Hitting a deer while driving is one of the scariest events that a vehicle operator can encounter. It can cause severe damage to your vehicle, its passengers and you.
Understanding Herding Times
Deer can be found in the early mornings and just before sundown. These times are typically when they are feeding. Understanding the times can save your life.
Understanding your Surroundings
Are you driving in a rural area? If so, then you need to take extra caution when getting from point A to point B. Rural areas are the most common areas to find deer. Mix that with sun-up or sun-down and you have a far greater chance of encountering one.
This one should be obvious. Just before the sun sets offers the least amount of visibility for drivers. This is due to it being too dark for not having headlights while is also too light to have your headlights on. In most cases, it is better to be safe than sorry. If an event were to occur, having your headlights can save you in another circumstance.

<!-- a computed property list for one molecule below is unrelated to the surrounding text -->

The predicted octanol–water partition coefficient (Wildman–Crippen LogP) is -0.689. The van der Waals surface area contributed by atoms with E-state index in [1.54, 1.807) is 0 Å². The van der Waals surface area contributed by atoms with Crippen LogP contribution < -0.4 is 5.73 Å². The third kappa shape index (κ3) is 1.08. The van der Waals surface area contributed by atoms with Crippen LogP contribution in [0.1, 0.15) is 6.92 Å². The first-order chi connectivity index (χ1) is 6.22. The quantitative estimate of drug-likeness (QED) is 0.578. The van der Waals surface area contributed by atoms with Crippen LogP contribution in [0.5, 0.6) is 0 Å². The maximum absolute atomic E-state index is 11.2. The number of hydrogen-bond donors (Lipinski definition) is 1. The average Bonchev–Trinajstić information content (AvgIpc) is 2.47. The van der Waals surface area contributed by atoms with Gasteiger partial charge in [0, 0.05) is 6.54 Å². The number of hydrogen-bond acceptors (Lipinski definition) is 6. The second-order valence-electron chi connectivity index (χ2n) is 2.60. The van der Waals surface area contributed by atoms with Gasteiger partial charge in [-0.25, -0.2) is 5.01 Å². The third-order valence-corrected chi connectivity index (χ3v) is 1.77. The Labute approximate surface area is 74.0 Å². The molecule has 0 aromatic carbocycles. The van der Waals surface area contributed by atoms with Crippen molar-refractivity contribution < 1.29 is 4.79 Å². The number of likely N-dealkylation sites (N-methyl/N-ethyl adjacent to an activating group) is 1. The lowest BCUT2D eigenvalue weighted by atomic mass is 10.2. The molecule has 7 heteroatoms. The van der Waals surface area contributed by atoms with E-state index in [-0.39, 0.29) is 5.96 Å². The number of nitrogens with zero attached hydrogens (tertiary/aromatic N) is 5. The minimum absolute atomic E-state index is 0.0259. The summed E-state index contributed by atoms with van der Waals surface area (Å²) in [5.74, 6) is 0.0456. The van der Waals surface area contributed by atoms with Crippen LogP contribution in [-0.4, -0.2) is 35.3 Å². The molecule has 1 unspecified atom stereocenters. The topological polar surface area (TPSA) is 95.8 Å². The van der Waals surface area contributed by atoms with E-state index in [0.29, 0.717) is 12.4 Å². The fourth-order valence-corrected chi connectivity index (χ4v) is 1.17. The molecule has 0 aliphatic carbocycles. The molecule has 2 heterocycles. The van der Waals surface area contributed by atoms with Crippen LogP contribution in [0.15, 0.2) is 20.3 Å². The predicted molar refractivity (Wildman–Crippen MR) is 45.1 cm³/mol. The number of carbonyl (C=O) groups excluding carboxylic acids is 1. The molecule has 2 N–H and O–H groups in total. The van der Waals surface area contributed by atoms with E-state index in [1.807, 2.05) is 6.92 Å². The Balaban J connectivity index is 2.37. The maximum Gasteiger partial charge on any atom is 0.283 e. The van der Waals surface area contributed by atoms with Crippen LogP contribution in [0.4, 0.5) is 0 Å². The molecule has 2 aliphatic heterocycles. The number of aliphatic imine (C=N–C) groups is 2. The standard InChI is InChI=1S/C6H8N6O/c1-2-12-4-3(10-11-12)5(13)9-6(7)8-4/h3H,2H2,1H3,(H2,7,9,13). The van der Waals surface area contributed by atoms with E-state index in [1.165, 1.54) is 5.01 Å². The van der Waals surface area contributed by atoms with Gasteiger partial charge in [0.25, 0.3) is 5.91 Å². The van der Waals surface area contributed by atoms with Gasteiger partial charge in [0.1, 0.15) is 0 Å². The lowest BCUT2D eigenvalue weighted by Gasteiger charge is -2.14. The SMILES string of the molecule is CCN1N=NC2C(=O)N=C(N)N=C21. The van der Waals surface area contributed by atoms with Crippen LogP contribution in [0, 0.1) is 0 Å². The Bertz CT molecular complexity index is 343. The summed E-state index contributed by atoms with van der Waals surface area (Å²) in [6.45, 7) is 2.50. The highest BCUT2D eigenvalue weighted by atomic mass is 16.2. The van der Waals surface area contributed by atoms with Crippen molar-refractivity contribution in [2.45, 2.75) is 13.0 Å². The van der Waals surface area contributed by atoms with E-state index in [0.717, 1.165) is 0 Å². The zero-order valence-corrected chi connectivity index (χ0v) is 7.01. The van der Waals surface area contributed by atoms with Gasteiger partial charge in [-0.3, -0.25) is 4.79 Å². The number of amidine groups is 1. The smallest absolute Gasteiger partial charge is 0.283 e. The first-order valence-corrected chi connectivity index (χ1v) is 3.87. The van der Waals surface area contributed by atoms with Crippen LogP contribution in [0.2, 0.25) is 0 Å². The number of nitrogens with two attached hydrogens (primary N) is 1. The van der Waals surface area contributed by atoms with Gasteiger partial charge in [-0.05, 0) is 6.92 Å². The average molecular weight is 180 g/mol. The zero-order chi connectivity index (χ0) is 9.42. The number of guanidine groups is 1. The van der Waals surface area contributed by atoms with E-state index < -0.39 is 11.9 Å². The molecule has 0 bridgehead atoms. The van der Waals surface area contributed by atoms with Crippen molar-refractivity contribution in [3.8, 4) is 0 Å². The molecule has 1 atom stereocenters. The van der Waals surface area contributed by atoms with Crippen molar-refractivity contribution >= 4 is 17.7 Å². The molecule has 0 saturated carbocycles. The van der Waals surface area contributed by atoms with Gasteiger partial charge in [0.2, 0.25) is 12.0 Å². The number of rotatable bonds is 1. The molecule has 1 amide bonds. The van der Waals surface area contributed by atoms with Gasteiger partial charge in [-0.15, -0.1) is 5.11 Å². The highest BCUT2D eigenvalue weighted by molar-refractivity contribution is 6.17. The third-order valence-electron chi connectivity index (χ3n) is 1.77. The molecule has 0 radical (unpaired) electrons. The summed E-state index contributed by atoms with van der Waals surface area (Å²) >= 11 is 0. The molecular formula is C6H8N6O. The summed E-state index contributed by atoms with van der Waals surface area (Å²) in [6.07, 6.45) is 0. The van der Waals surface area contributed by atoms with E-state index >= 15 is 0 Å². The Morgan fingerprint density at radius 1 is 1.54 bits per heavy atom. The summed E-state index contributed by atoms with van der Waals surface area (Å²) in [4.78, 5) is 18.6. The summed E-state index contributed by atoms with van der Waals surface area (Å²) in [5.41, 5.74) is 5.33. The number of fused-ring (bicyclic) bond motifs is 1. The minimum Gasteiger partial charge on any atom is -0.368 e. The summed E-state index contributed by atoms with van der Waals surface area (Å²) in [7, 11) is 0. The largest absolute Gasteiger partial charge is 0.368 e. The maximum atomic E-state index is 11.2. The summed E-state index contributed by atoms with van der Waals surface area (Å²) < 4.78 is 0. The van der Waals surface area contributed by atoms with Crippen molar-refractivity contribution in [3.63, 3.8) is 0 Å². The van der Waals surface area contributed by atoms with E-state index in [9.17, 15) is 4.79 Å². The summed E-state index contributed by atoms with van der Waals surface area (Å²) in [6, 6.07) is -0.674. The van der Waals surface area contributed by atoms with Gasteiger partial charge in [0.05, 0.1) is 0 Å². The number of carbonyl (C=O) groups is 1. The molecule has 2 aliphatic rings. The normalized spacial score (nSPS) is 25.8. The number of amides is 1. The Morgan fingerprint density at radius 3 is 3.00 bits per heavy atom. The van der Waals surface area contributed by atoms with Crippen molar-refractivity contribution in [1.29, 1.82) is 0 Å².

Maintain A Safe Speed
In any and all circumstances, maintaining the speed limit can be a lifesaver. If you are driving over the speed limit and a deer jumps out at you, then the impact can be far more costly. It can greatly increase the damage to your car as well as increase the threat of further injuries.
HONK at a Deer if You see One
If you see a deer that isn’t moving, HONK. One long blasting horn will typically scare it away. Typically, anything large, fast, and loud will scare anything off.
Stay In Your Lane
The safest place for yourself and other drivers on the road is in your lane. Avoid swerving into the oncoming lane as well as moving into an adjacent lane. It is much safer for yourself and other drivers if you are to hit a deer. Multiple cars can be affected and the risk of injury or worse is far greater.